Unfortunately, social psychology researchers have been less successful in demonstrating how to eliminate bias. Multiple experiments that aimed to reduce bias — whether through bias training or by encouraging people to take another’s perspective — resulted in inconclusive, weak, or short-lived changes.
In the real world, despite $8 billion a year being spent on diversity training, women and people of color still lag behind white men in advancement, pay, and leadership positions. (Famously, more S&P 500 chief executive officers are named Michael or James than all female CEOs put together.) Decades of education and bias training of police didn’t stop last summer’s killing of George Floyd or reverse the trend towards mass incarceration of Black and Brown Americans. And despite multiple health departments mandating bias training, racial disparities persist when it comes to diagnoses, prescription, and health care outcomes.
This doesn’t mean we should stop trying to level the playing field. But rather than continuing to throw research funds and education dollars at trainings that aren’t shown to work, academics and practitioners alike are increasingly abandoning the attempt to change that gut reaction at the heart of implicit bias.
Instead, school districts are training teachers on the impact of trauma on young nervous systems, encouraging them to connect with children across racial and gender divides, and empowering educators to find solutions that work better than suspension and expulsion.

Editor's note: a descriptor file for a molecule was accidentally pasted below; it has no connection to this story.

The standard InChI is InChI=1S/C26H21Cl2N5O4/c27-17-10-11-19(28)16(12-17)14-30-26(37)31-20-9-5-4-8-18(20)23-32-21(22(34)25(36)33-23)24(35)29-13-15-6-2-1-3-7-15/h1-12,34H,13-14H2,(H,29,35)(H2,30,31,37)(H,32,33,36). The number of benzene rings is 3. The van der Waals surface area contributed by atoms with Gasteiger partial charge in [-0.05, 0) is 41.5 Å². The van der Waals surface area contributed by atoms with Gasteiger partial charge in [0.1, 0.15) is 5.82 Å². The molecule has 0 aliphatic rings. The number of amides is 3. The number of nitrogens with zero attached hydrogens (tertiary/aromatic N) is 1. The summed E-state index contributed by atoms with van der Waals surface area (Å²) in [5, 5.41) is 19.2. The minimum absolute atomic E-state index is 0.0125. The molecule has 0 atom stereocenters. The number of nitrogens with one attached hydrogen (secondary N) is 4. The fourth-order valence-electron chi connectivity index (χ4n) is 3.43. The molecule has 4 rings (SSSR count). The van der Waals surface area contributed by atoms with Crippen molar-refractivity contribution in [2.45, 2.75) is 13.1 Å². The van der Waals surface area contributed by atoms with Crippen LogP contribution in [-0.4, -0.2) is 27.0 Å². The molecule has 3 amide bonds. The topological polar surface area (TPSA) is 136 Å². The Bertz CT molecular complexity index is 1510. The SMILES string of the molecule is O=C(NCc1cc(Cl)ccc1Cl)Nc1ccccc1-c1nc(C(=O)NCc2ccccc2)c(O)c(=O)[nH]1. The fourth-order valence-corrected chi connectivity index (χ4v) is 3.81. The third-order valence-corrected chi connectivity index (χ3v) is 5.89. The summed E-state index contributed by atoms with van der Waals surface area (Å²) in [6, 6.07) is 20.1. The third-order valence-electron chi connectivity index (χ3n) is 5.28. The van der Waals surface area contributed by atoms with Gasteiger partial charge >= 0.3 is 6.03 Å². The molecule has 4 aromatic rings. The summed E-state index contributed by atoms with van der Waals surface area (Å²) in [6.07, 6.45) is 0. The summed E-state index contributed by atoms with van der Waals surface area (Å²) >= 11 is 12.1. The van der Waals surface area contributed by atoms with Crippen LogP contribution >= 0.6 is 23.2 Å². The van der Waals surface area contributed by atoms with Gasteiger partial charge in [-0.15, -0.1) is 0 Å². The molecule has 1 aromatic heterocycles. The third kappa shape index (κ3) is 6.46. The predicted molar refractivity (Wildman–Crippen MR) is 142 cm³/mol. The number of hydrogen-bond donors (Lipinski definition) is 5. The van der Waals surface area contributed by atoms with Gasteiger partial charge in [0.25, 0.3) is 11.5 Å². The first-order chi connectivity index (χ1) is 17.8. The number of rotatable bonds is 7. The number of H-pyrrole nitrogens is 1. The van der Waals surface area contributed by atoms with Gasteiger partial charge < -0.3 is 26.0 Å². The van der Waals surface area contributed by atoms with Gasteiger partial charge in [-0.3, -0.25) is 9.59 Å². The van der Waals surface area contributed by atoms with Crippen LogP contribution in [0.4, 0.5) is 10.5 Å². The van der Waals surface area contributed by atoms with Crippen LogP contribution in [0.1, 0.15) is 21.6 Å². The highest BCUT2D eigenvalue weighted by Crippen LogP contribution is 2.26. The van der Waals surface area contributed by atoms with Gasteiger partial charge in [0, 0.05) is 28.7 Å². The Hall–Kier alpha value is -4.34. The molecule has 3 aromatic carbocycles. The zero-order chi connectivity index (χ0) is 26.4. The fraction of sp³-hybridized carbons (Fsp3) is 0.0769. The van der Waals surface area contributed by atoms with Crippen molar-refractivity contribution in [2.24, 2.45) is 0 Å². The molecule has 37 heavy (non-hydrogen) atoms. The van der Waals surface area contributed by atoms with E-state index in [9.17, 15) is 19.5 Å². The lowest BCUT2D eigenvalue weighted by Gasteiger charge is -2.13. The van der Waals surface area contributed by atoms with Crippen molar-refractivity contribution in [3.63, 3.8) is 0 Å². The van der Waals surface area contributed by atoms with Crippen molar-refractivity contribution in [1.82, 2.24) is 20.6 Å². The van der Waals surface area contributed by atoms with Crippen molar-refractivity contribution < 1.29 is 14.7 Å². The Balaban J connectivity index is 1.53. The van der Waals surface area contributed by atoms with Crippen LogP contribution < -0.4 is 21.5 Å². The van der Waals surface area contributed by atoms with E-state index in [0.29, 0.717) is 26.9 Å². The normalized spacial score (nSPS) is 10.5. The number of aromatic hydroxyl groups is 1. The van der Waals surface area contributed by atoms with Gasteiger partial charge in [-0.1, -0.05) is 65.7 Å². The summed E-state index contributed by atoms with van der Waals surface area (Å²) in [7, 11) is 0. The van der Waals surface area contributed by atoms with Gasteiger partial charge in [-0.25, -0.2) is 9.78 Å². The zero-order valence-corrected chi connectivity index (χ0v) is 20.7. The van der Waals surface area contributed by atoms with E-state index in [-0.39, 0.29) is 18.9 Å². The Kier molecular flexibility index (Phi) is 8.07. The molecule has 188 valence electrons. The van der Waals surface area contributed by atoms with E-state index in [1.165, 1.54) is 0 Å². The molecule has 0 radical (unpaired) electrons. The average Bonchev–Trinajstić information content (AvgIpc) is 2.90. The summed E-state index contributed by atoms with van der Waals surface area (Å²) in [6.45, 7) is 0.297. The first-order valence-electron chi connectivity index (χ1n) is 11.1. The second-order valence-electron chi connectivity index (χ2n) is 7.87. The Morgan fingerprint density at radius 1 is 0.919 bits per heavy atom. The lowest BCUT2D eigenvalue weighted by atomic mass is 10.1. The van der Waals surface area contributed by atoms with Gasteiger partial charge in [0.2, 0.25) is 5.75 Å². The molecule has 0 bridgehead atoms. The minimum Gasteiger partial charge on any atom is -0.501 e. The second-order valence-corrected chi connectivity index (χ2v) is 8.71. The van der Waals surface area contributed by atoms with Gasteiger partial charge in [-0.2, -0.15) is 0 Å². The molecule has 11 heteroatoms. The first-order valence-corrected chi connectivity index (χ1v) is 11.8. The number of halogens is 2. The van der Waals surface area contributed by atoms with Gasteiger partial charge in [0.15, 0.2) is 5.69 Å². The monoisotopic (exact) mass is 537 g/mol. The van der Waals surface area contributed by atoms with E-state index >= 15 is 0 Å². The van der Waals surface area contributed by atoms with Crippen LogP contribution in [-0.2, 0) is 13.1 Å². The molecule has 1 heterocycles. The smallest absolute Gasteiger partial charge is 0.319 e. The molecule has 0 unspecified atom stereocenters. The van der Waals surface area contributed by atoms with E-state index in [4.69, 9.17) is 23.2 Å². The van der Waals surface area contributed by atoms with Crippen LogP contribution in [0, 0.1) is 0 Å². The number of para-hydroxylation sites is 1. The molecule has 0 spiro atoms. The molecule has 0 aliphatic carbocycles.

This shift in focus holds promise for changing the systemic disparities by race and gender that have persisted for decades — centuries — when it comes to education, health, wealth, and other factors crucial to our well-being. It also makes sense, given that our nervous systems evolved over millennia to alert us to threat and send us into a fight-or-flight state when confronted with a predator or outsider to our social group.
In education, this means that instead of trying to root out implicit bias in teachers and administrations, the field is beginning to define the behaviors that lead to disparities — and identify ways to encourage or mandate more equitable practices. For a very simple example, take the common classroom practice of putting every student’s name on a popsicle stick, so the teacher can pull out the sticks when calling on children, to avoid subconsciously favoring white boys over girls or boys of color. The more that champions of diversity and equity can adopt these kinds of mechanisms to change people’s behavior, the more we’ll be working with the realities of our nervous systems — not against them.
Katherine Reynolds Lewis is an award-winning journalist covering race, gender, disability, science, parenting, education, and mental health, and author of “The Good News About Bad Behavior: Why Kids Are Less Disciplined Than Ever – And What to Do About It.”